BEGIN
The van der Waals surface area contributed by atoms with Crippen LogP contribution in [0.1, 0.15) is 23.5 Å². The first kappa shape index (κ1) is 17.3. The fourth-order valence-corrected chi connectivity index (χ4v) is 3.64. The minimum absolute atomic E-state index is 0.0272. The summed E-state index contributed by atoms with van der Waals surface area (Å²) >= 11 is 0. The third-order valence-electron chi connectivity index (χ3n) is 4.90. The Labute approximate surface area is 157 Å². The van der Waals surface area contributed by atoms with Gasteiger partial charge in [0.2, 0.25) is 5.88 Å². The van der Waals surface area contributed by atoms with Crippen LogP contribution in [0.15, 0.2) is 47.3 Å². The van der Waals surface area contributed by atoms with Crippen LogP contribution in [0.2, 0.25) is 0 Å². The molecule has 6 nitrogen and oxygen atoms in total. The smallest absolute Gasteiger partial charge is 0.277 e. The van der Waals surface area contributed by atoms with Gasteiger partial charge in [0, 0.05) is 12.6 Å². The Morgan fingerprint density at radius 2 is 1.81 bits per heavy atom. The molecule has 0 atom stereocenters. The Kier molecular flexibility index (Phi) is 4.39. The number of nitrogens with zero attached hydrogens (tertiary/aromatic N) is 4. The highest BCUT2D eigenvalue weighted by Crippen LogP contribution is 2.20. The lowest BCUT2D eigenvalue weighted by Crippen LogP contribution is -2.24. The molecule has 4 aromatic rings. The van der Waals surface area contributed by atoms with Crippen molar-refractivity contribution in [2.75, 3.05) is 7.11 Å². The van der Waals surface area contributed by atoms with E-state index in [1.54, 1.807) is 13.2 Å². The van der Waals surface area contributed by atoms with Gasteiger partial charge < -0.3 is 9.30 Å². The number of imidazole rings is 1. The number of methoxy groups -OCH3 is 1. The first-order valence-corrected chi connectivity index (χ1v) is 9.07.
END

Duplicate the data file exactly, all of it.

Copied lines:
The van der Waals surface area contributed by atoms with Crippen LogP contribution in [0.1, 0.15) is 23.5 Å². The first kappa shape index (κ1) is 17.3. The fourth-order valence-corrected chi connectivity index (χ4v) is 3.64. The minimum absolute atomic E-state index is 0.0272. The summed E-state index contributed by atoms with van der Waals surface area (Å²) >= 11 is 0. The third-order valence-electron chi connectivity index (χ3n) is 4.90. The Labute approximate surface area is 157 Å². The van der Waals surface area contributed by atoms with Gasteiger partial charge in [0.2, 0.25) is 5.88 Å². The van der Waals surface area contributed by atoms with Crippen LogP contribution in [0.15, 0.2) is 47.3 Å². The van der Waals surface area contributed by atoms with Crippen LogP contribution in [0.2, 0.25) is 0 Å². The molecule has 6 nitrogen and oxygen atoms in total. The smallest absolute Gasteiger partial charge is 0.277 e. The van der Waals surface area contributed by atoms with Gasteiger partial charge in [0, 0.05) is 12.6 Å². The Morgan fingerprint density at radius 2 is 1.81 bits per heavy atom. The molecule has 0 atom stereocenters. The Kier molecular flexibility index (Phi) is 4.39. The number of nitrogens with zero attached hydrogens (tertiary/aromatic N) is 4. The highest BCUT2D eigenvalue weighted by Crippen LogP contribution is 2.20. The lowest BCUT2D eigenvalue weighted by Crippen LogP contribution is -2.24. The molecule has 4 aromatic rings. The van der Waals surface area contributed by atoms with Crippen molar-refractivity contribution in [2.75, 3.05) is 7.11 Å². The van der Waals surface area contributed by atoms with E-state index in [1.54, 1.807) is 13.2 Å². The van der Waals surface area contributed by atoms with Gasteiger partial charge < -0.3 is 9.30 Å². The number of imidazole rings is 1. The number of methoxy groups -OCH3 is 1. The first-order valence-corrected chi connectivity index (χ1v) is 9.07.